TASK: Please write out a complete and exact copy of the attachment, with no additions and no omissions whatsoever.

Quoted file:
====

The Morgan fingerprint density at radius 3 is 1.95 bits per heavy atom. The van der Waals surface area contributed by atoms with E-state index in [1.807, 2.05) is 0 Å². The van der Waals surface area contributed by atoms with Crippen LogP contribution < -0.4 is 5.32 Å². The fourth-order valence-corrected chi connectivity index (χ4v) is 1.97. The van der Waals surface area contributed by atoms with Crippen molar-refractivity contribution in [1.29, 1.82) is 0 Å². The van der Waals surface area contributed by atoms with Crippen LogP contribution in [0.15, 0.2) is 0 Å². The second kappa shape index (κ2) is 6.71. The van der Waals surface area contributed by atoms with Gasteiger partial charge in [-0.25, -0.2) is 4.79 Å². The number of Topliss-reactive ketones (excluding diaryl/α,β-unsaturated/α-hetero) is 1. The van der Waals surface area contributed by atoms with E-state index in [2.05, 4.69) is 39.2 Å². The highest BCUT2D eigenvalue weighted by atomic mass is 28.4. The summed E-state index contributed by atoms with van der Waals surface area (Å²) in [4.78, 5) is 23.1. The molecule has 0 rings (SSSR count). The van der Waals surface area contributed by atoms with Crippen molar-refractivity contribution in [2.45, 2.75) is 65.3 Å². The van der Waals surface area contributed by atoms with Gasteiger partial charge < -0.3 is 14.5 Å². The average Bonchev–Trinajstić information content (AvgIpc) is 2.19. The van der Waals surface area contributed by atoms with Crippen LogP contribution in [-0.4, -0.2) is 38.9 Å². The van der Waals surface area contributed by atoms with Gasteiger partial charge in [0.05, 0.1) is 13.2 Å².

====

The Morgan fingerprint density at radius 3 is 1.95 bits per heavy atom. The van der Waals surface area contributed by atoms with E-state index in [1.807, 2.05) is 0 Å². The van der Waals surface area contributed by atoms with Crippen LogP contribution < -0.4 is 5.32 Å². The fourth-order valence-corrected chi connectivity index (χ4v) is 1.97. The van der Waals surface area contributed by atoms with Crippen molar-refractivity contribution in [1.29, 1.82) is 0 Å². The van der Waals surface area contributed by atoms with Crippen LogP contribution in [0.15, 0.2) is 0 Å². The second kappa shape index (κ2) is 6.71. The van der Waals surface area contributed by atoms with Gasteiger partial charge in [-0.25, -0.2) is 4.79 Å². The number of Topliss-reactive ketones (excluding diaryl/α,β-unsaturated/α-hetero) is 1. The van der Waals surface area contributed by atoms with E-state index in [2.05, 4.69) is 39.2 Å². The highest BCUT2D eigenvalue weighted by atomic mass is 28.4. The summed E-state index contributed by atoms with van der Waals surface area (Å²) in [4.78, 5) is 23.1. The molecule has 0 rings (SSSR count). The van der Waals surface area contributed by atoms with Crippen molar-refractivity contribution in [2.45, 2.75) is 65.3 Å². The van der Waals surface area contributed by atoms with Gasteiger partial charge < -0.3 is 14.5 Å². The average Bonchev–Trinajstić information content (AvgIpc) is 2.19. The van der Waals surface area contributed by atoms with Crippen LogP contribution in [-0.4, -0.2) is 38.9 Å². The van der Waals surface area contributed by atoms with Gasteiger partial charge in [0.05, 0.1) is 13.2 Å².